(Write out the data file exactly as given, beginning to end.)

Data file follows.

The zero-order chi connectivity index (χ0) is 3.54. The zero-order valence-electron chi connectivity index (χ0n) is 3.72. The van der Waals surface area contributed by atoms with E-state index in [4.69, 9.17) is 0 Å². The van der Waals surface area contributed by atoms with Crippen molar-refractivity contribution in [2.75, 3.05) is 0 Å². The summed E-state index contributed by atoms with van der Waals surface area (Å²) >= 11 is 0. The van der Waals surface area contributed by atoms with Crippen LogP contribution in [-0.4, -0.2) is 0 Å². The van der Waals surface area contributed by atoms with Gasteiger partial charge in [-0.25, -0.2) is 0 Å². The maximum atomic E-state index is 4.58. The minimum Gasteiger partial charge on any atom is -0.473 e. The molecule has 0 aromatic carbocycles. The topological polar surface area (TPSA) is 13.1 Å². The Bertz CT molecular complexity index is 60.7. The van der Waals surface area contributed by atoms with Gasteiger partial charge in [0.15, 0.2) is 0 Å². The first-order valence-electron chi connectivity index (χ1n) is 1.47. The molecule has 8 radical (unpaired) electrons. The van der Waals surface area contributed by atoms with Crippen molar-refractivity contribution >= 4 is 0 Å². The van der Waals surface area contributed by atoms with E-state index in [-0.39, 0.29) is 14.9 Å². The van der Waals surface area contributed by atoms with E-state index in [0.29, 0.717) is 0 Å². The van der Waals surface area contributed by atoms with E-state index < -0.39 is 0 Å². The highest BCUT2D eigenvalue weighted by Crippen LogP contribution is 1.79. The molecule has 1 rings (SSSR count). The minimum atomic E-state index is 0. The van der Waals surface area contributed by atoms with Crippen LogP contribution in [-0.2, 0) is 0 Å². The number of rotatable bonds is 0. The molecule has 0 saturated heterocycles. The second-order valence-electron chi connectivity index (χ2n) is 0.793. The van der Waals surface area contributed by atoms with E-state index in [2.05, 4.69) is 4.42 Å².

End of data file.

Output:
The zero-order chi connectivity index (χ0) is 3.54. The zero-order valence-electron chi connectivity index (χ0n) is 3.72. The van der Waals surface area contributed by atoms with E-state index in [4.69, 9.17) is 0 Å². The van der Waals surface area contributed by atoms with Crippen molar-refractivity contribution in [2.75, 3.05) is 0 Å². The summed E-state index contributed by atoms with van der Waals surface area (Å²) >= 11 is 0. The van der Waals surface area contributed by atoms with Crippen LogP contribution in [-0.4, -0.2) is 0 Å². The van der Waals surface area contributed by atoms with Gasteiger partial charge in [-0.25, -0.2) is 0 Å². The maximum atomic E-state index is 4.58. The minimum Gasteiger partial charge on any atom is -0.473 e. The molecule has 0 aromatic carbocycles. The topological polar surface area (TPSA) is 13.1 Å². The Bertz CT molecular complexity index is 60.7. The van der Waals surface area contributed by atoms with Gasteiger partial charge in [0.15, 0.2) is 0 Å². The first-order valence-electron chi connectivity index (χ1n) is 1.47. The molecule has 8 radical (unpaired) electrons. The van der Waals surface area contributed by atoms with Crippen molar-refractivity contribution >= 4 is 0 Å². The van der Waals surface area contributed by atoms with E-state index in [-0.39, 0.29) is 14.9 Å². The van der Waals surface area contributed by atoms with E-state index in [0.29, 0.717) is 0 Å². The van der Waals surface area contributed by atoms with E-state index < -0.39 is 0 Å². The highest BCUT2D eigenvalue weighted by Crippen LogP contribution is 1.79. The molecule has 1 rings (SSSR count). The minimum atomic E-state index is 0. The van der Waals surface area contributed by atoms with Crippen LogP contribution in [-0.2, 0) is 0 Å². The number of rotatable bonds is 0. The molecule has 0 saturated heterocycles. The second-order valence-electron chi connectivity index (χ2n) is 0.793. The van der Waals surface area contributed by atoms with E-state index in [2.05, 4.69) is 4.42 Å².